The gay marriage debate has gotten me thinking about the effect of divorce on marriage. That divorce has a deleterious effect on marriage as an institution is a notion shared by both the advocates of gay marriage (“What’s really undermining marriage is divorce, not homosexuality”) and opponents (“Gay marriage, like divorce, will further the degradation of traditional marriage”). But is it really true that divorce is bad for marriage?
From an economic perspective, the answer is ambiguous. Marriage is a kind of contract. Divorce is a means of ending the contractual relationship. What happens when you make it easier to get out of a contract? On the one hand, people will be less inclined to enter a contract if the other party can bail out, potentially leaving you in a difficult situation (say, stranding your relationship-specific investments). On the other hand, people will be more inclined to enter a contract if they know they can end the relationship when it’s no longer beneficial for themselves. For example, if I like an apartment but I’m unsure I’ll enjoy living there, I’m more inclined to rent on a short-term lease. Likewise, if the landlord think I like a good tenant but can’t be certain, they’re more inclined to rent to me on a short-term lease. There’s a reason that business contracts often contain escape clauses: without such an option, some parties won’t contract in the first place.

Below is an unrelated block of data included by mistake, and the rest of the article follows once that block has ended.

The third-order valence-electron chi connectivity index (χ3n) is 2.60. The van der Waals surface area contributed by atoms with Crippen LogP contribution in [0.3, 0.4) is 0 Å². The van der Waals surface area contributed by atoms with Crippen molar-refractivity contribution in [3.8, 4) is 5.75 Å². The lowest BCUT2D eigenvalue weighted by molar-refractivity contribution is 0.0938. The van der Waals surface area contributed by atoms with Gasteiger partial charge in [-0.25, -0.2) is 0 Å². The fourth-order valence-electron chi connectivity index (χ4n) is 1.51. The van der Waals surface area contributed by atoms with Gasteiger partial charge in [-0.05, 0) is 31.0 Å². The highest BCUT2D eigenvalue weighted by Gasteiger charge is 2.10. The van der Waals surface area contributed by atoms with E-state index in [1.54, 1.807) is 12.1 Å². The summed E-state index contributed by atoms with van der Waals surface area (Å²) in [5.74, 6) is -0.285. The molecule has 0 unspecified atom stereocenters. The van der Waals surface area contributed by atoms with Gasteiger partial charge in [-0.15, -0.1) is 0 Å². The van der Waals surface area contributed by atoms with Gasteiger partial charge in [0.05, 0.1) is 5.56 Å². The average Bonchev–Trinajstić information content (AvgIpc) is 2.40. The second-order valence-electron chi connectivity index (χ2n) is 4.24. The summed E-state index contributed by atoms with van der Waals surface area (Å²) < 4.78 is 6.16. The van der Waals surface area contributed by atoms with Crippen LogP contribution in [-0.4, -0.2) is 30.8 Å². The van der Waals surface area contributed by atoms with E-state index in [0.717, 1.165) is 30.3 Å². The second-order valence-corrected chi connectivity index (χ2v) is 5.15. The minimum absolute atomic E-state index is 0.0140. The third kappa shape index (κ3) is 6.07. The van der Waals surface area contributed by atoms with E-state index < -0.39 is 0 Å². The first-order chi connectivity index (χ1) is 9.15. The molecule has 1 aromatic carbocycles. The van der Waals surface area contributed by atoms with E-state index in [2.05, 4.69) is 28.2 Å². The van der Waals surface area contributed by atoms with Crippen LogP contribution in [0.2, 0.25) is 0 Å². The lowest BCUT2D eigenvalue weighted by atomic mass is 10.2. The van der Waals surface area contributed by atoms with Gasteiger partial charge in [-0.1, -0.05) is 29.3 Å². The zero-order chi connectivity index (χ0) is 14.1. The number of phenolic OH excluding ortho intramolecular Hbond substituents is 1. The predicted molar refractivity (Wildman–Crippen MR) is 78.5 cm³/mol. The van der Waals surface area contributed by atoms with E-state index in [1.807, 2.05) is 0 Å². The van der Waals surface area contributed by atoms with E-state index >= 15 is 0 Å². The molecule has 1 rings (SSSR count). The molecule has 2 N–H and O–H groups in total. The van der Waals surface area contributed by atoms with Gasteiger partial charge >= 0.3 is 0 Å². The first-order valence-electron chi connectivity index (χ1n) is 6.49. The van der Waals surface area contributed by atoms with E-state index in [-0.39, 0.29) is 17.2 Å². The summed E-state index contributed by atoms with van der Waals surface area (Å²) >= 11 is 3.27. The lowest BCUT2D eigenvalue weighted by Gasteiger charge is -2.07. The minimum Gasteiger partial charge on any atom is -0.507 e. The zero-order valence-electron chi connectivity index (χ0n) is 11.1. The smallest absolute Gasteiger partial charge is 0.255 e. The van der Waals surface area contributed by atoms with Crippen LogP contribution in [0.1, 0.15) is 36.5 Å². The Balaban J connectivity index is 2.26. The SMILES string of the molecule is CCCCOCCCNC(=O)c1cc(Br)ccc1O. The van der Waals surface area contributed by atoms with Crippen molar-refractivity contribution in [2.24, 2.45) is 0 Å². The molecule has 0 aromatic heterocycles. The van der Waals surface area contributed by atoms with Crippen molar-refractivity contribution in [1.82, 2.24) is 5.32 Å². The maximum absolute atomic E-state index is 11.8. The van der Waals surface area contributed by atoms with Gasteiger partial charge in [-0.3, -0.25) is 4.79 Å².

The application to marriage is straightforward: easier divorce could increase or decrease the number of marriages performed. The participants in some potential marriages are made better off by divorce, others worse off. Now, the conservative defenders of marriage might argue that the total number of marriages, or the satisfaction of the participants, is not the issue – the real issue is having stable marriages, and easy divorce decreases stability through both the routes described above. People become less willing to make investments in a relationship that might end, and they become more willing to enter such relationships lightly because they have an escape hatch.
But why do we want marriages to be stable? The main argument is “the good of the children.” Realize that many couples who might consider marriage already have kids (or kids on the way). Being unsure about the lastingness of their relationship, they might be unwilling to marry if marriage is hard to quit, but willing to give it a try if it’s easy to quit. If they get married with an easy divorce option, the kids could end up better off because their parents are more inclined to stay together than if they hadn’t tied the knot. And even if the parents wind up getting divorced, arguably the kids are no worse off than if the parents had never married in the first place and eventually went their separate ways.
I’m not claiming the effect just described is significant enough to make easy divorce, on net, a good thing. But it is something to keep in mind, because it means that divorce’s effects are ambiguous in theory, even if we focus solely on its effects on children. In principle, it would make most sense to allow couples to choose the terms of their own marriage contracts. That would allow couples who feel the need for an escape clause to include one, without obligating other couples who want a stronger commitment to follow suit.